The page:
Spanish-American War

During the Spanish-American War (1898), Native Americans served in the First Territorial Volunteer Infantry and, most famously, the First Volunteer Cavalry, also known as the Rough Riders. Mustered by future president Theodore Roosevelt, the Rough Riders were a motley 1,000-man unit that included, among others, Cherokees, Chickasaws, and Pawnees from Indian Territory. The Native Rough Riders served bravely in Cuba—a fact Roosevelt celebrated in his later writings.

Rough Rider Bankston Johnson pointing a rifle while on horseback with a line of military men in the background

Stereograph by Strohmeyer & Wyman, Library of Congress Prints and Photographs Division

Bankston Johnson, 1898.

Bankston Johnson (Choctaw, 1862?–?) was a trooper in Theodore Roosevelt’s First Volunteer Cavalry Regiment, popularly known as the Rough Riders.

Less clear is why Native men volunteered for service. One Cherokee soldier, known only by his surname, Holderman, explained that “his people had always fought when there was a war, and he could not feel happy to stay at home when the flag was going into battle.” William Pollock, a Pawnee Rough Rider, struck a similar note: “[I]n the memory of our brave fathers I will try and be like one of them, who used to stand single-handed against the foes.”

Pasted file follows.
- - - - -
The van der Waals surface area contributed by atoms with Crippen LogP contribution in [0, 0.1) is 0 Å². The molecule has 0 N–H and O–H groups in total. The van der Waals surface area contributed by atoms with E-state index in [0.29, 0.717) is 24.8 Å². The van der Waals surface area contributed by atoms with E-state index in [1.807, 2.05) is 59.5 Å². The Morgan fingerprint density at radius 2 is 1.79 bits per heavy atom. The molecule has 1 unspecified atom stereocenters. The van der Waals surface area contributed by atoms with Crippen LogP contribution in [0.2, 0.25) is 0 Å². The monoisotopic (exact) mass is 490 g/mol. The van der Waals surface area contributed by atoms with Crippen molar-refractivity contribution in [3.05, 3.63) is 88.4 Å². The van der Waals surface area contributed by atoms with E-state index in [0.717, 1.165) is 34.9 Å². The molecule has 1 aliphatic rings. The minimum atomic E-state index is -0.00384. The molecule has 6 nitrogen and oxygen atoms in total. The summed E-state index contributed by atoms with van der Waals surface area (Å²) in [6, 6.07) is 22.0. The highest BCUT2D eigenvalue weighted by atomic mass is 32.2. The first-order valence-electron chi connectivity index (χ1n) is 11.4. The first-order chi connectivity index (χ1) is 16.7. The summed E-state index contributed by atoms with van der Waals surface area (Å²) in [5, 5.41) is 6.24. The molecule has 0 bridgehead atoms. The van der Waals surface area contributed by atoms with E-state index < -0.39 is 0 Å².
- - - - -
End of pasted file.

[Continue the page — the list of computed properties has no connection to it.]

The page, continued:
Rough Rider William Pollock in uniform

Courtesy of Western History Collections, University of Oklahoma Libraries, Wenner 110

William Pollock (Pawnee, 1870–1899), one of Roosevelt’s most respected Rough Riders, ca. 1898.

One of eight Pawnee men to enlist in the Rough Riders, Pollock fought gallantly during the famous charge up San Juan Hill. Returning home to Oklahoma, Pollock was honored as a warrior by his people, who gifted him with horses at a community gathering. Barely six months later, at age twenty-eight, Pollock succumbed to pneumonia, complicated by malaria contracted in Cuba. Theodore Roosevelt expressed his condolences to the family, noting that Pollock “conferred honor by his conduct not only upon the Pawnee tribe, but upon the American army and nation.”

Father Francis M. Craft standing next to four Lakota nuns

Marquette University Archives, Bureau of Catholic Indian Missions Records, ID 09-160-07

Father Craft and four members of the Congregation of American Sisters at Pinar del Rio, Cuba, about 1899. Left to right: Annie Pleets (Sister Mary Bridget), Ellen Clark (Sister Mary Gertrude), Father Francis M. Craft, Josephine Two Bears (Sister Mary Joseph), and Susie Bordeaux (Mother Mary Anthony).

Four Lakota nuns who served during the Spanish–American War are the first known Native American army nurses. The women belonged to the Congregation of American Sisters on the Fort Berthold Indian Reservation in North Dakota, founded by Father Francis M. Craft. It was Craft who offered the services of the four nuns to the war effort in 1898. The nuns were much beloved by the soldiers and praised by the Surgeon General as “the only Sisters who came with the Army to Cuba, and remained.”